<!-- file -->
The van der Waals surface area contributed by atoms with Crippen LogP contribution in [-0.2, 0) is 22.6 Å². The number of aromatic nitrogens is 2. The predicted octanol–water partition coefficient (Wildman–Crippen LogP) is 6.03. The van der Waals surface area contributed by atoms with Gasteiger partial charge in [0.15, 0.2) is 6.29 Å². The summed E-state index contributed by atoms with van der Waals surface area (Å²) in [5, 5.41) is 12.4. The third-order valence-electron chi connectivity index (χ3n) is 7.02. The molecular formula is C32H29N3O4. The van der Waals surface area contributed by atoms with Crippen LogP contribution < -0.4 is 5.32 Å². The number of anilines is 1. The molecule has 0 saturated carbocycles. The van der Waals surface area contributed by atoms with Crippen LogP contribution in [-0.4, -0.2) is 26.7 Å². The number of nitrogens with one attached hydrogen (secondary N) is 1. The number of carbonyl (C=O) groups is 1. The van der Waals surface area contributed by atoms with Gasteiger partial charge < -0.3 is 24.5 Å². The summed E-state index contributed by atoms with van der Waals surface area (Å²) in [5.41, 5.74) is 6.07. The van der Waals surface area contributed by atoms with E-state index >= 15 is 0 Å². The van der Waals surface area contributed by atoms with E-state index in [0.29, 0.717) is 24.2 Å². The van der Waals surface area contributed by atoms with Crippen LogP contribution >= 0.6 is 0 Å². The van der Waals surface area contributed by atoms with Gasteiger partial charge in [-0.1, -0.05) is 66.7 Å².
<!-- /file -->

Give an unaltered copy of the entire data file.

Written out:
The van der Waals surface area contributed by atoms with Crippen LogP contribution in [-0.2, 0) is 22.6 Å². The number of aromatic nitrogens is 2. The predicted octanol–water partition coefficient (Wildman–Crippen LogP) is 6.03. The van der Waals surface area contributed by atoms with Gasteiger partial charge in [0.15, 0.2) is 6.29 Å². The summed E-state index contributed by atoms with van der Waals surface area (Å²) in [5, 5.41) is 12.4. The third-order valence-electron chi connectivity index (χ3n) is 7.02. The molecular formula is C32H29N3O4. The van der Waals surface area contributed by atoms with Crippen LogP contribution < -0.4 is 5.32 Å². The number of anilines is 1. The molecule has 0 saturated carbocycles. The van der Waals surface area contributed by atoms with Crippen LogP contribution in [-0.4, -0.2) is 26.7 Å². The number of nitrogens with one attached hydrogen (secondary N) is 1. The number of carbonyl (C=O) groups is 1. The van der Waals surface area contributed by atoms with Gasteiger partial charge < -0.3 is 24.5 Å². The summed E-state index contributed by atoms with van der Waals surface area (Å²) in [5.41, 5.74) is 6.07. The van der Waals surface area contributed by atoms with E-state index >= 15 is 0 Å². The van der Waals surface area contributed by atoms with E-state index in [0.29, 0.717) is 24.2 Å². The van der Waals surface area contributed by atoms with Crippen LogP contribution >= 0.6 is 0 Å². The van der Waals surface area contributed by atoms with Gasteiger partial charge in [-0.1, -0.05) is 66.7 Å².